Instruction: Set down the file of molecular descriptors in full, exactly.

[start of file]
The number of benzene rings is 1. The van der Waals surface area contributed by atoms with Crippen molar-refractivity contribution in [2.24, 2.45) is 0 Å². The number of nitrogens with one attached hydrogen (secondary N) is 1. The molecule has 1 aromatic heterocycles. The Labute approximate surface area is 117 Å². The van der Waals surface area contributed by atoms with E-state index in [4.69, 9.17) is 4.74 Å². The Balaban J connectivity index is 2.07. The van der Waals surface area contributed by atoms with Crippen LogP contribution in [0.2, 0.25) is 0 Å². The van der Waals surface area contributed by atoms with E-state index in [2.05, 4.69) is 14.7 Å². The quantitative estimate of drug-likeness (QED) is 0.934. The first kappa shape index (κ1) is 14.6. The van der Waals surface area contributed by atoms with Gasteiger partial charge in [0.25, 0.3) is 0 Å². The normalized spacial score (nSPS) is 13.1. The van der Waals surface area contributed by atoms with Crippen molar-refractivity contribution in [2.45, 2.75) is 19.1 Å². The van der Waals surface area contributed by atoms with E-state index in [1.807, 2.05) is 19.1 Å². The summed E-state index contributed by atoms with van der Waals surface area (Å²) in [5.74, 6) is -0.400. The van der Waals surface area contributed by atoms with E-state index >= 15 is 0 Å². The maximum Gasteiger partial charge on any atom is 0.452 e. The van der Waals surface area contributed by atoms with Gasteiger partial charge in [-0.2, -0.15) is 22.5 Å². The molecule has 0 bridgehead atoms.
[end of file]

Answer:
The number of benzene rings is 1. The van der Waals surface area contributed by atoms with Crippen molar-refractivity contribution in [2.24, 2.45) is 0 Å². The number of nitrogens with one attached hydrogen (secondary N) is 1. The molecule has 1 aromatic heterocycles. The Labute approximate surface area is 117 Å². The van der Waals surface area contributed by atoms with E-state index in [4.69, 9.17) is 4.74 Å². The Balaban J connectivity index is 2.07. The van der Waals surface area contributed by atoms with Crippen LogP contribution in [0.2, 0.25) is 0 Å². The van der Waals surface area contributed by atoms with E-state index in [2.05, 4.69) is 14.7 Å². The quantitative estimate of drug-likeness (QED) is 0.934. The first kappa shape index (κ1) is 14.6. The van der Waals surface area contributed by atoms with Gasteiger partial charge in [0.25, 0.3) is 0 Å². The normalized spacial score (nSPS) is 13.1. The van der Waals surface area contributed by atoms with Crippen molar-refractivity contribution in [2.45, 2.75) is 19.1 Å². The van der Waals surface area contributed by atoms with E-state index in [1.807, 2.05) is 19.1 Å². The summed E-state index contributed by atoms with van der Waals surface area (Å²) in [5.74, 6) is -0.400. The van der Waals surface area contributed by atoms with E-state index >= 15 is 0 Å². The maximum Gasteiger partial charge on any atom is 0.452 e. The van der Waals surface area contributed by atoms with Gasteiger partial charge in [-0.2, -0.15) is 22.5 Å². The molecule has 0 bridgehead atoms.